The Internet in Russia
Russia has always been a country full of contradictions, as it was said once in a movie: “They weep when getting married, and sing going off to war.” Large cities, such as Moscow and St. Petersburg, are showing off the latest models of executive cars (always full option) and open up new boutiques of top couturiers almost daily. Nevertheless as soon as one gets outside the urban area, running water is considered a luxury.
Technology as a whole was never Russia’s strongest asset. This means that some technological advances considered a “must-have” in the west are still ignored in this country. For example, the quality of agricultural machinery is almost at the pre-historic level. While at the same time the range of household technological supplies is greater and more advanced than in most European countries. It is only what is heeded prosperous to have, that is being developed and spent money on.
Computers were known as “a tool for the wizard” for quiet some time in Russia. University students used typewriters for their papers up to 1996 at least. Even nowadays, lots of government organisations and some students still don’t use computers for the paperwork. Internet was literally unheard of in the masses until around 1995. I find it ironic that one of the first and most scandalous hacker incidents happened in Russia. In the early nineties a young man from St. Petersburg broke into a Swiss bank computer system. The crook ended up messing with millions of dollars. When the incident went public, the people didn’t understand the concept of online communication or Internet services, the only thing that was talked about was the dollar amount that could have been stolen.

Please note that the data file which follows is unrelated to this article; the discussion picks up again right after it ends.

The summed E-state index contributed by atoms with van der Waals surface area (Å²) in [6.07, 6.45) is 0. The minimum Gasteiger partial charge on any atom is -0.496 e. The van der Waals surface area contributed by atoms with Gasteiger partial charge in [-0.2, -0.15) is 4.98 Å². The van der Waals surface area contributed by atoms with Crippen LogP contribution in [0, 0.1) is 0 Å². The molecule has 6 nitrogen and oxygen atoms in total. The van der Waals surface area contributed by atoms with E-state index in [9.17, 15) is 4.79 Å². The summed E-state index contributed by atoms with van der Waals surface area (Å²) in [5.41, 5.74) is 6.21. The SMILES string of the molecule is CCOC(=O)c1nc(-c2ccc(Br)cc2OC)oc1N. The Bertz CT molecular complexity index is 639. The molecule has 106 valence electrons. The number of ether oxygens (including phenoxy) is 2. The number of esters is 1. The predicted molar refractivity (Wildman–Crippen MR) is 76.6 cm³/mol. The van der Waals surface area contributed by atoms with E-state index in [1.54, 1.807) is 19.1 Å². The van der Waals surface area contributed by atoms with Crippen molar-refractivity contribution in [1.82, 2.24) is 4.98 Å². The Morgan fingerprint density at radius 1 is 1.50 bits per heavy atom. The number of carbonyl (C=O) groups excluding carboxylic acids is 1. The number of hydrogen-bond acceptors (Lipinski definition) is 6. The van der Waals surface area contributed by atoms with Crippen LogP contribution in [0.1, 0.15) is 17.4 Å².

The first spread of Internet use among the non-scientific population was for commercial purposes. It is when russian entrepreneurs understood the importance of communication and publicity, especially towards the west, that Internet providers found a source of income in Russia. As in most fields of technological advances, after the first push the wheel of demand instantaneously gains its speed. In the span of three years 86% of non-government organisations based in large cities had a web page.
Even though the above seems to show an immense change, there is still a boundary between Russia and the rest of the world, even on the web. There is such a thing as a “Russian Internet”; most russian users don’t go beyond that. The most obvious reason is a language barrier, as well as the letter difference. Unfortunately these are not the only reasons for the lack of interest towards the “foreign Internet”; since Russia is an enormously large country, most of its inhabitants feel that it is the whole world. Most of these people will never have the chance to go anywhere outside of Russia, so they show ignorance towards the life and events outside of it.
In order to be able to surf on the Russian Internet and be able to take advantage of all the information...